It’s no surprise that Tiktok is enjoyed universally– the secret ingredient to the app’s widespread success is the endless amounts of niche content that millions of people enjoy and resonate with. Many have found community in content revolving around mental health awareness, particularly on “ADHDtok”, where people speak out on their experiences living life with ADHD. Is this viral spread of information beneficial, or can it put up just as many risks?
With over 540 million views under the #adhdawareness hashtag, content creators have made hundreds of videos discussing their own experiences with their neurodivergence. From POV videos to skits, to informational videos discussing possible symptoms, the ADHD community on Tiktok has spread like wildfire.
ADHD Advocate and Content Creator Katie Sue is just one of these many users. With over 225k followers and 5 million likes, her content is based around helping others recognize the more common symptoms of ADHD, such as fidgeting, hyperfixations, and poor spatial awareness, while also touching on specific everyday experiences such as forgetting to eat or drink, brain fog, poor time management, and so on.
Her comment section is met with lots of praise, relatability, and even some personal realizations. One comment under Sue’s video reads, “Your ADHD series really validated my concerns and I was officially diagnosed as ADHD last Thursday!”, while another adds, “I failed 7th, 8th, and 9th grade. Constantly in trouble for talking, class clown, all the signs. Diagnosed in my 40s!”.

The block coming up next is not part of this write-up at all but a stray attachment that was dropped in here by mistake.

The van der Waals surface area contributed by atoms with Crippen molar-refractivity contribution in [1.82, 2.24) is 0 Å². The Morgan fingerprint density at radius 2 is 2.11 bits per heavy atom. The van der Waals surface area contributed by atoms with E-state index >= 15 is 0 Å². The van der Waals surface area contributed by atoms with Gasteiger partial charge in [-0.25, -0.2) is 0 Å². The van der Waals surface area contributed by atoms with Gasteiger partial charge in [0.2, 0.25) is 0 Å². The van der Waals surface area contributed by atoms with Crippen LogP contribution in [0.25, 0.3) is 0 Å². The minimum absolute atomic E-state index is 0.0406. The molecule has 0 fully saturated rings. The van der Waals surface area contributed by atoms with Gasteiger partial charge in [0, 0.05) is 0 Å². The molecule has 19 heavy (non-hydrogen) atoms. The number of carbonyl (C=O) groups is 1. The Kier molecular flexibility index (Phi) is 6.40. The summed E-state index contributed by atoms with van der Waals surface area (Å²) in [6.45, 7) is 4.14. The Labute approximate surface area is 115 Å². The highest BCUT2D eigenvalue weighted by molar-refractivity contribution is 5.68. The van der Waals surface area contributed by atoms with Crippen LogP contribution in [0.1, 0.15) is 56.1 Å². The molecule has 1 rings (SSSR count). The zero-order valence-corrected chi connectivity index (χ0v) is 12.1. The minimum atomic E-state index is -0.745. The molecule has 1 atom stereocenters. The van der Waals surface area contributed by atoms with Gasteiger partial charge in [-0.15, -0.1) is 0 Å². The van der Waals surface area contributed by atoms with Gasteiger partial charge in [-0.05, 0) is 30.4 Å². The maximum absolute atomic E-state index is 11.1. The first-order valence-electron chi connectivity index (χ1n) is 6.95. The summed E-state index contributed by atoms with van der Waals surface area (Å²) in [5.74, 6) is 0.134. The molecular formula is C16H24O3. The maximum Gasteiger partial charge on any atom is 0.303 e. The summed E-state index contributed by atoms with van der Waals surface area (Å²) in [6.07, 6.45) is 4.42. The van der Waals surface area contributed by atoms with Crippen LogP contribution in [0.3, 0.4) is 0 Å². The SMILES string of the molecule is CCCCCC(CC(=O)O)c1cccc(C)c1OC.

By choosing to be vulnerable and honest about her ADHD experience, Sue and many other influencers are not only creating relatable content but also destigmatizing mental health and inspiring others who experience similar struggles to seek professional help.
However, like anywhere else on the internet, people are prone to lying and casually spreading misinformation without thinking twice. A prime example of this: A DJ on Tiktok who goes by the name Snowdream posted a chaotic mashup of ABBA’s “Gimme! Gimme! Gimme! (A Man After Midnight)” and Eminem’s “Lose Yourself”, and people took that sound and claimed, “only people with ADHD can process both songs at the same time.”
The sound has over 5k videos underneath it, the majority of them being people spreading this false narrative. While those diagnosed with ADHD may be able to process both songs at once with ease, it doesn’t inherently mean that anyone else who has this ability automatically has ADHD.
Catieosaurus, another well-known ADHD content creator, shared a commentary video back in April discussing this common theme of people overgeneralizing ADHD symptoms, trying to “conflate experience with diagnostic criteria,” as she mentions in the video.
“That pathologizing, making everything a symptom or a sign, is damaging,” they said. “Equating broad generalities with symptoms of a neurodivergency harms more than it helps.”
Her concluding nugget of wisdom is to think critically about the media you’re consuming and to double-check sources to make sure the information being shared is credible. This advice can be applied to any information consumed on the Internet, especially if any medical advice is involved. When you find yourself relating to this content, just remember that Tiktok is a tool, not a final diagnosis!